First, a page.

International forest governance has developed rapidly over the past decade. The proliferation of international agreements, instruments, and conventions, as well as bodies that deal with various aspects of forests reflects the rapid evolution of the international forest agenda. This complexity, however, poses a real challenge: how to set coherent policies and coordinate action effectively. Some efforts have been made to find synergies among international forest-related instruments, but clearly more is needed.
The international institutional framework for forests has increased in complexity but has also matured a great deal over the past few years, with many organizations actively supporting sustainable forest management, and new partnerships and participatory processes working to enhance stakeholder participation in decision-making and implementation. The Collaborative Partnership on Forests is enhancing interagency cooperation and collaboration.
Despite significant developments in international forest governance over the past few years, several key issues remain, including: what legal, financial and institutional modalities for forest governance would best facilitate progress toward sustainable forest management and help achieve national and international sustainable development priorities; where and how can the necessary resources (financial, human, technological) be secured; and how can governance structures and processes be strengthened in countries so that they can effectively support sustainable forest management.
Downes, D.R. 1999. Global forest policy and selected international instruments: a preliminary review. In Tarasofsky, R.G., ed. 1999. Assessing the international forestry regime. Gland, Switzerland, International Union for the Conservation of Nature and Natural Resources.
GEF, 2003. Forests matter. GEF's contribution to conserving and sustaining forest ecosystems. NY, Global Environment Facility.
Poore, D. 2003. Changing landscapes. London, Earthscan Publications, Ltd.
Ruis, B.M.G.S. 2001. No forest convention but ten tree treaties. Unasylva, 52(206): 3-13.
Swiderska, K. 2002. Implementing the Rio Conventions: Implications for the South. http://www.iied.org
Tarasofsky, R.G. 1995. The international forestry regime - legal and policy issues. Gland, Switzerland, International Union for the Conservation of Nature and Natural Resources and World Wide Fund for Nature.
United Nations. 1998a. Information on forest-related work of international and regional organizations. E/CN.17/IFF/1998, Background Document 4 for the second session of the Intergovernmental Forum on Forests.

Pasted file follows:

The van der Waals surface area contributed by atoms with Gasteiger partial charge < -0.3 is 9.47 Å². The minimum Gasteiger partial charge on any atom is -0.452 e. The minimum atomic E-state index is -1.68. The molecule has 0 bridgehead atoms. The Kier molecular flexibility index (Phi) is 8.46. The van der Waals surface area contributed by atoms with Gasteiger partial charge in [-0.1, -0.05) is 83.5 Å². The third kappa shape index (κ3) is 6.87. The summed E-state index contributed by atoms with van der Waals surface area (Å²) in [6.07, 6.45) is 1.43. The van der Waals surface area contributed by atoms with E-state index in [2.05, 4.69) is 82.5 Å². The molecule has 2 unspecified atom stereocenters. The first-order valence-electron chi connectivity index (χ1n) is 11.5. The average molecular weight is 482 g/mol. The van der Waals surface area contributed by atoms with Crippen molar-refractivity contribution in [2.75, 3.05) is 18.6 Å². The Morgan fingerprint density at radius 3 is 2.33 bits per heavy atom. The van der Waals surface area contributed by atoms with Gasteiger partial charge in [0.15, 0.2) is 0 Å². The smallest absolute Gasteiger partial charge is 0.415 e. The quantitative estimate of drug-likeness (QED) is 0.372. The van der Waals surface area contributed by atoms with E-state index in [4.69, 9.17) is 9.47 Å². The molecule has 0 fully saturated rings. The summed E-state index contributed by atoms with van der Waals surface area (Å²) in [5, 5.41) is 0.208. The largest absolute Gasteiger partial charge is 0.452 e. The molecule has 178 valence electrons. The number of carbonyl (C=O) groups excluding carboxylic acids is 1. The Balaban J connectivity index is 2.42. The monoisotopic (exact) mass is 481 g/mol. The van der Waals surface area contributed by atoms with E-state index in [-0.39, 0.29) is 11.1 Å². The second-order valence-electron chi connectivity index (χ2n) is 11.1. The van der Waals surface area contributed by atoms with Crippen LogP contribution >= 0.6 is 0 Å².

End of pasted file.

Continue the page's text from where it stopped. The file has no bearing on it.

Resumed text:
United Nations. 1998b. Information on forest-related work under existing instruments. E/CN.17/IFF/1998, Background Document 5 for the second session of the Intergovernmental Forum on Forests.
United Nations. 2002. Report of the World Summit on Sustainable Development. New York, United Nations. Document A/CONF.199/20
Vahanen, T. 2003. Collaborative Partnership on Forests - a model for interagency collaboration. Paper prepared for the World Forestry Congress, Quebec City, Canada, September 2003.
Witte, J.M., C. Streck and T. Benner, eds. 2003. Progress or peril? Partnerships and Networks in Global Environmental Governance. The Post-Johannesburg Agenda. Washington, D.C., Global Public Policy Institute.
1 Senior Forest Policy Advisor
Secretariat of the United Nations Forum on Forests
Two UN Plaza, DC2-2286
New York, NY 10017 USA
Prepared for the World Forestry Congress, Quebec City, Canada; 21-28 September 2003
2 The full name of the Forest Principles is the "Non-legally Binding Authoritative Statement of Principles for a Global Consensus on the Management, Conservation and Sustainable Development of all Types of Forest"
3 Soft law agreements reflect political rather than legal commitments
4 CPF members include the: Center for International Forest Research (CIFOR); Food and Agriculture Organization (FAO) of the United Nations; Global Environment Facility (GEF); International Tropical Timber Organization (ITTO); International Union of Forestry Research Organizations (IUFRO); World Conservation Union (IUCN); Secretariats of CBD, UNCCD, UNFCCC, and UNFF; United Nations Development Programme (UNDP); United Nations Environment Programme (UNEP); World Agroforestry Centre (ICRAF); and the World Bank. FAO chairs CPF, and the Secretariat of UNFF provides secretariat support.